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Chef Kiyokuni Ikeda

Chef Kiyokuni Ikeda

Kiyokuni Ikeda, a self-taught sushi chef who dropped out of high school to aid his ailing father, has landed the top job at Umi Sushi & Oyster Bar at Pechanga Resort & Casino. After spending nearly 15 years working at prestigious sushi restaurants in Philadelphia such as Zama and Morimoto (of Iron Chef Masaharu Morimoto fame), Ikeda is happy to call Southern California home.

Though they lived in Tokyo, Chef Ikeda’s parents ran a successful coffee and soba noodle shop in Nagano Prefecture, Japan, more than two hours away. He helped in the shop occasionally as a child, but he recalls one singular moment when food opened his eyes to another world.

“When I was 10 years old, I tried an Egg McMuffin. It was kind of a shock to me, in a good way,” Chef Ikeda explained. “The texture and flavor were so different from anything I’d ever eaten before. English muffins weren’t something you could find at the market in Japan, or at least in my family, we never cooked eggs that way.”

The aspiring 10-year-old chef began tinkering in his parents’ shop trying to recreate making English muffins himself, admittedly failing miserably. He kept trying and by 17 years old, he had created a recipe very close to the real thing. At the start of his final year of high school, however, his father suffered a debilitating stroke so Ikeda dropped out to help run his family’s restaurant. He perfected the art of making handmade soba noodles and coffee for which he says tourists would travel many miles.

At 19, he knew he wanted a career in culinary arts, but realized he needed more experience. He took a job at a high-end Chinese restaurant in Tokyo. It was there he says he learned to focus on delivering simplicity with high quality ingredients, a combination that allowed the food to stand on its own. He considers himself lucky regarding his move into making sushi. Whereas some sushi chefs in Japan have had to spend years perfecting one task, he took a job as a “sushi helper” and learned everything from making rice to cutting and serving fish in about one year.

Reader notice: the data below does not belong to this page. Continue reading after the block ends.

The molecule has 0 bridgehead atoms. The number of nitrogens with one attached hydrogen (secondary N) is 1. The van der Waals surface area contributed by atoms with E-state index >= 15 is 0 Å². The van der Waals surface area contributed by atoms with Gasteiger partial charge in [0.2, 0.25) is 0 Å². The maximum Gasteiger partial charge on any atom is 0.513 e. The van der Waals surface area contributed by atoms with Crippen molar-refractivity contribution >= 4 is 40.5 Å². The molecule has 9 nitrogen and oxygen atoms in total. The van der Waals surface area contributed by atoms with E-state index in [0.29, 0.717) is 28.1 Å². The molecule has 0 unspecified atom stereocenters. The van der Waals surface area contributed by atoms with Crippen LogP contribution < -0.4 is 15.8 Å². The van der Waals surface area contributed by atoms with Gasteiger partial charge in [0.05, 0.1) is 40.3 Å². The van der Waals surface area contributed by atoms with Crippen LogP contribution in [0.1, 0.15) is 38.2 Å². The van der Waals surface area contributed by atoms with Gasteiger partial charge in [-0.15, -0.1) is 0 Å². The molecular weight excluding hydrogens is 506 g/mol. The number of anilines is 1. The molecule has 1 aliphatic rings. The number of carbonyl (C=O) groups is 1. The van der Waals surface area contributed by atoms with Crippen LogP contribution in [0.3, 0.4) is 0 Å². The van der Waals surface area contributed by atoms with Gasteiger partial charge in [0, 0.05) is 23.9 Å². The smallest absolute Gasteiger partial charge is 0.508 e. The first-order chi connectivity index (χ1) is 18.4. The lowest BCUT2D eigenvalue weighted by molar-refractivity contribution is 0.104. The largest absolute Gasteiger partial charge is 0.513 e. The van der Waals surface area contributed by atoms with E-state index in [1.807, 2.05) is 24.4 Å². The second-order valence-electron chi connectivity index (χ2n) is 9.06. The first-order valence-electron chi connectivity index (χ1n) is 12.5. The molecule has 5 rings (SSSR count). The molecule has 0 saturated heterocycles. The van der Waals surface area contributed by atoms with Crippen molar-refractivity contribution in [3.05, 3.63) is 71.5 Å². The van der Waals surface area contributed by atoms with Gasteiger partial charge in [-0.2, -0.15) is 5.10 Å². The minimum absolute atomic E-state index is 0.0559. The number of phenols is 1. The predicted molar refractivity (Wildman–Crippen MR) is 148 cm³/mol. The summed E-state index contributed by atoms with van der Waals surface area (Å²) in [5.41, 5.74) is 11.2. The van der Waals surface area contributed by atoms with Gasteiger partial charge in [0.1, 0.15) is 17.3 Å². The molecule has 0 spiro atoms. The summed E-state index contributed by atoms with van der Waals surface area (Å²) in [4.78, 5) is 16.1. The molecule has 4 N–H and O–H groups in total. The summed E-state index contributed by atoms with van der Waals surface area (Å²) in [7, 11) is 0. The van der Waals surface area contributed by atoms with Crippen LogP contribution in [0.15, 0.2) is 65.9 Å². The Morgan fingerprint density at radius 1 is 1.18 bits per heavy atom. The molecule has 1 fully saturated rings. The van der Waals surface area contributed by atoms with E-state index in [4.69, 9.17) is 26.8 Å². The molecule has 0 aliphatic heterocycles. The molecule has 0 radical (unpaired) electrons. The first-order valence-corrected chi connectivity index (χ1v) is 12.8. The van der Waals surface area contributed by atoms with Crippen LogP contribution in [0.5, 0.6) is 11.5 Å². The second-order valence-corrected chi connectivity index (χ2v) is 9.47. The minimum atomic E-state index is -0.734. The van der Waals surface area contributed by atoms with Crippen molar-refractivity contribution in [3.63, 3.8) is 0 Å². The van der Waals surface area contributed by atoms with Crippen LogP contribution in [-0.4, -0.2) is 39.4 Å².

With a desire to do more with his career and see more of the world, he set his sights on moving to the United States. He looked in the classified sections of culinary magazines and if the listing read “America,” he called them. This approach landed him in Philadelphia, and 15 years later, he became pleasantly surprised when the management of a popular sushi and oyster bar inside California’s largest casino/resort came calling.

“This move has been very lucky for me and my family. We’ve dreamed of coming to California. We look forward to going camping and exploring Southern California.”

At Umi Sushi & Oyster Bar, he has already made an impression by bringing new items such as live spiny sea urchin and raw scallops to the menu. “When I’m cooking, I always imagine the happy faces of my family and customers enjoying my food. That gives me great satisfaction.”

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